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on 13 April 2008
I arrived at Cat Power from her two tracks on the WKW soundtrack for 'My Blueberry Nights'. Inspired by what I heard I ordered her catalogue from Amazon. It is arriving in instalments and so this is my first 'full' experience of what Cat Power is all about. Having played the CD ten times since it arrived yesterday I can say with absolute clarity that this is a CD of great worth and utmost originality; a rare CD that actually contributes and shapes the greater musical consciousness - that is the antithesis to the majority of 'music' that either stalls progress or reverses it. And all this from an album of covers; singing the words of others. Amazing. The strength of this CD lies in three areas, firstly in the choice of her song selection, secondly obviously in her voice and thirdly in the desire the singer has to say something, to make a statement, to add her wash of colour over some pretty well-painted tunes. To follow up on the last point, what she succeeds in doing is essentially erasing that which went before and starting anew. Take for example track #1, the Rolling Stones' 'Satisfaction'. The idea of covering that is a pretty daunting one, how does one make it original, yet pay homage to one of the worlds' most listened to songs? an enigma of immense difficulties. Yet, what she has done is to take that song, and to make it her own, and dare I say it (as with other tracks), she has actually BETTERED the original. Bettered the original of 'Satisfaction'? - I would argue so. She has achieved the impossible. And she has achieved all this with a very sultry, down-tempo offering which would be easy to mistake for elevator music or filler if you weren't properly paying attention.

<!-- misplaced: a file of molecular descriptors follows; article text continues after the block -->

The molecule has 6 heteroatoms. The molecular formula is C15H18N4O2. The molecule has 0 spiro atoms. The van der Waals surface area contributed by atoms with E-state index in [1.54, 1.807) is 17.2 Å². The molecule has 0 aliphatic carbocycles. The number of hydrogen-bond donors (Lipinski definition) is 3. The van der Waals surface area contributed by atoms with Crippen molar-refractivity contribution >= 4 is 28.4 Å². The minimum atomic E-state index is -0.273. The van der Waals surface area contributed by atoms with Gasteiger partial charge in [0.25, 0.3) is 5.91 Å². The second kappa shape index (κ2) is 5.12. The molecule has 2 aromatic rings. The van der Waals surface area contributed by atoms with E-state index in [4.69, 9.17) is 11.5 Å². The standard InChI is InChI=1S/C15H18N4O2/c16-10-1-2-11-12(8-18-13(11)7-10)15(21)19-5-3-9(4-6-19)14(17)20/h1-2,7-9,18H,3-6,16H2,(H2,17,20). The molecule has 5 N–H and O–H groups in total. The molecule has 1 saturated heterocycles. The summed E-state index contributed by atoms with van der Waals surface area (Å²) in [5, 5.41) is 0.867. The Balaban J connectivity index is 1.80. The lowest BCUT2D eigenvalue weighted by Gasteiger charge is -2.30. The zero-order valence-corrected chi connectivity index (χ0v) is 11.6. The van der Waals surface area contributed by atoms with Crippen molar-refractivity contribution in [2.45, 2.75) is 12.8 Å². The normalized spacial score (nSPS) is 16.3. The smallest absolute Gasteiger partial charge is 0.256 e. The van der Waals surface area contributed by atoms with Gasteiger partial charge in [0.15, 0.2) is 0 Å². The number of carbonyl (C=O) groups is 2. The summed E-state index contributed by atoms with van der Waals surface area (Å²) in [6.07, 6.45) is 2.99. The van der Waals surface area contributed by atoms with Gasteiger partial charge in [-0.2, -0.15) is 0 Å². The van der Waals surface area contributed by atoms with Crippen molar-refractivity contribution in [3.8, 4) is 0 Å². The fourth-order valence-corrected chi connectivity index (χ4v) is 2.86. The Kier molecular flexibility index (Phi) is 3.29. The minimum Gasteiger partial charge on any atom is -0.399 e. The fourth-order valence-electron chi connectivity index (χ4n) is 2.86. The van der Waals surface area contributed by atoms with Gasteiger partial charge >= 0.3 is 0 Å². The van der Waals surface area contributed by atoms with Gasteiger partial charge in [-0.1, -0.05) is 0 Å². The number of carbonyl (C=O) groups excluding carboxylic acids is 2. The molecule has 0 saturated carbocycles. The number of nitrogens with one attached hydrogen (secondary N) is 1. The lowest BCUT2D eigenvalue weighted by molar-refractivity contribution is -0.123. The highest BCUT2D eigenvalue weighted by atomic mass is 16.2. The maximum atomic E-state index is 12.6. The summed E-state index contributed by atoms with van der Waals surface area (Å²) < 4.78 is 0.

I would suggest that if you have arrived at this page, they you should not hesitate to buy this CD, I can't see how anyone with a genuine interest in either music - real music, or self-expressive musical artists, could not find this CD anything other than enthralling and enigmatically wondrous.

Personal favourites:
Track #1 (I can't get no) Satisfaction
Track #2 Kingsport Town

N.B. People often draw the mis-conclusions between Cat Power and Natalie Merchant or Feist. Whilst I love all three I think there are no real similarities, save the quirky female and the penchant for good ballads. Each one has their own style and should not be 'boxed' or compared.
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VINE VOICEon 17 August 2005
Clearly of the Less Is More faith, Cat Power spent two years stripping back to nearly nothing this esoteric set of covers, exposing their bare essence and reinventing them as minimalist sound sculptures.

Getting the makeovers are songs associated with Bob Dylan (Kingsport Town, Paths Of Victory), the Rolling Stones (Satisfaction), Helen Merrill (Troubled Waters), Moby Grape (Naked If I Want To), Michael Hurley (Sweedeedee), Velvet Underground (I Found A Reason), Nina Simone (Wild Is The Wind), Smog (Red Apples), Mississippi John Hurt (Salty Dog - with extract of Candy Man), Phil Phillips and the Twi-Lights (Sea Of Love) and Chan Marshall (her alter-ego) on In This Hole.
Sublime.
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on 16 January 2015
Searched for this after hearing Troubled Waters, nobody can say she doesn't have her own sound.
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on 20 November 2015
Great condition
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on 2 February 2014
A good album of covers, but I prefer Jukebox. Cat Power brings some very different interpretations to some classic songs.
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on 2 August 2006
Hideous karaoke covers. If this lot turned up down yer local pub you'd chuck summat at 'em 'til they went away. Did no-one notice that the piano (and most of the other instruments) needed tuning? Or did they pay someone specially to un-tune it?

Note to band: just 'cos you play something slowly and out-of-tune doesn't make it mean more... Drabness and charisma are in no way equivalent...